As self-employed contractors to the NHS, it is for GP practices to determine uplifts in pay for their employees and themselves within the agreed GP contract funding envelope.
Laurence fully understands the important role all involved in our national health service play; he will continue to hold conversations with ministers about what else can and should be done.
Laurence has been a long-time supporter of the great work that the Alzheimer’s Society have carried out and is committed to ensuring improvements are made in care for sufferers.
The government recognise that charities, including the Alzheimer's Society, play an important part for society and have put in place generous long-term financial measures for the charity sector which include more than £1.3 billion a year in respect of Gift Aid on donations.
In 2021/22, £17 million was made available to clinical commissioning groups to address dementia waiting lists and increase the number of diagnoses. Work to improve dementia diagnosis rates do continue in 2022/23.
The government have further committed to double the funding for dementia research to £160 million a year by 2024/25. This will include research into its causes, prevention, treatment and care.
In December 2022, the recovery of the dementia diagnosis rate to the national ambition of 66.7% was included in the NHS priorities and operational planning guidance as part of the refined mental health objectives for 2023/24. This reinforces the importance of dementia as a key priority for NHS England and provides a clear direction for integrated care boards to support delivery of timely diagnoses within systems. Looking forward, the government is committed to ensuring that charities such as the Alzheimer’s Society are supported, with the Dementia 2020 Challenge aiming to make England the best country in the world for dementia care, support, awareness and research.
Cancer Support and Treatment
More people are surviving cancer than ever before, but the Government knows that even more lives can be saved by catching more cancers early and starting treatment fast.
The Government is committed to reducing cancer waiting times and has worked with NHS England to publish the elective recovery delivery plan in February 2022, backed by funding of £8 billion, to drive up elective activity. This is further supported by £2.3 billion to expand diagnostic services, including the role of community diagnostic centres prioritising cancer services.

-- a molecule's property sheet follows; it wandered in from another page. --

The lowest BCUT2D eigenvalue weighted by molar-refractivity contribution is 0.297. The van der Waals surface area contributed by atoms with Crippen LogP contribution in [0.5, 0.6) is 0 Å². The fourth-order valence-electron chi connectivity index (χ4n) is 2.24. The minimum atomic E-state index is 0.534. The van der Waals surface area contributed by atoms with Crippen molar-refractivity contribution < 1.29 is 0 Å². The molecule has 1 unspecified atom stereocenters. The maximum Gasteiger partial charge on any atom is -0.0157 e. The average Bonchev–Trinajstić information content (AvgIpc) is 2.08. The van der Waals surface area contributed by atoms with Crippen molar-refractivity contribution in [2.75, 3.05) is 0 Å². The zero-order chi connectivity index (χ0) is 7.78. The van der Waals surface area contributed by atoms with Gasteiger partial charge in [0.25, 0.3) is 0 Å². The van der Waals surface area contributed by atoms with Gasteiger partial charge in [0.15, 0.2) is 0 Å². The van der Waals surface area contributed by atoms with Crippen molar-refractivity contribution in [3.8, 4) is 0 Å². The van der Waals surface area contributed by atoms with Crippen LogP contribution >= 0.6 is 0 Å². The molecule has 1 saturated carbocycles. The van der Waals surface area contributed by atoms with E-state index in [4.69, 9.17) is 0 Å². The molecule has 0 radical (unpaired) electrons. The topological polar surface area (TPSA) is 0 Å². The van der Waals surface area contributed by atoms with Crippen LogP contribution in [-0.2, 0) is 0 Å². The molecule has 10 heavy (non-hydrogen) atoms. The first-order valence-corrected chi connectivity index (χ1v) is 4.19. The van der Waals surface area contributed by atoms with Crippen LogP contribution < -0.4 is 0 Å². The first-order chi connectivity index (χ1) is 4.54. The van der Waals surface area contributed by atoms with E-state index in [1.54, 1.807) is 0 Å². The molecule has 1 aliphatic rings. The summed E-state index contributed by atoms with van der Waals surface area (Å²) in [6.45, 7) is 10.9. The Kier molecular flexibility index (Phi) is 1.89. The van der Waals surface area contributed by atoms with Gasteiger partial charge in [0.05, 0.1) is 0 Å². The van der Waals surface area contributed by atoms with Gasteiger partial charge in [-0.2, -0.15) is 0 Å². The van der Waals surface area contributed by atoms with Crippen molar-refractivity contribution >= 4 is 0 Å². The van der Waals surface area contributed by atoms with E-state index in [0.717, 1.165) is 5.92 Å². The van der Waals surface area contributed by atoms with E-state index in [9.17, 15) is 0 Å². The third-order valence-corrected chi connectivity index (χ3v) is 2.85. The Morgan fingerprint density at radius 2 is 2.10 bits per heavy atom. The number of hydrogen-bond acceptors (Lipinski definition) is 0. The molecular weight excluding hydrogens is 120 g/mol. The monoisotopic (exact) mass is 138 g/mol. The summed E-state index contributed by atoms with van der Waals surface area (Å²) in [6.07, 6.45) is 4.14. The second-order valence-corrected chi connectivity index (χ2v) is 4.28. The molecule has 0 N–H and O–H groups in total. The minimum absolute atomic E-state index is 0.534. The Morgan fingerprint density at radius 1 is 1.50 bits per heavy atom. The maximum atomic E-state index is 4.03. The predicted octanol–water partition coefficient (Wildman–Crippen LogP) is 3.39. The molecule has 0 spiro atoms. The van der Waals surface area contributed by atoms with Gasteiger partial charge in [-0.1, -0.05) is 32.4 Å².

In 2023/24, NHS England is continuing to invest £50 million in the priorities set out in the Cancer workforce plan, including additional medical training places for clinical and medical oncology, radiology, histopathology and gastroenterology.
As of February 2023, there were 33,174 full-time equivalent staff in the cancer workforce in National Health Service trusts in England, including histopathologists, gastroenterologists, clinical radiologists, medical and clinical oncologists and diagnostic and therapeutic radiographers.
In January 2023, Health Education England announced that nearly 900 additional medical specialty training posts have been created for this year, including more than 500 in the key areas of mental health and cancer treatment.
More broadly, the NHS Long Term Plan aims to save thousands more lives each year by dramatically improving how cancer is diagnosed and treated. This plan aims to improve the UK’s national screening programmes, giving people faster access to diagnostic tests, investing in cutting edge treatments and technologies, and making sure more patients can quickly benefit from precise, highly personalised treatments as medical science advances.
The NHS Long Term Plan will:
- Lower the age for bowel screening, introduce new forms of cervical cancer screening and extend lung health checks as part of the ambition to have three-quarters of all cancers diagnosed at an early stage.
- Create new Rapid Diagnostic Centres across the country so patients displaying symptoms of cancer can be assessed and diagnosed in as little as a day.
- Introduce a new, faster diagnosis standard which will ensure that patients receive a definitive diagnosis or ruling out of cancer within 28 days.
- Give people with cancer care that suits their needs with personalised care packages, giving patients more say over the care they receive.
- Make sure that people can access more effective tests and treatments, from genomic testing to proton beam therapy, to help find more cancers before symptoms appear.
You can read more about the NHS Long Term Plan here.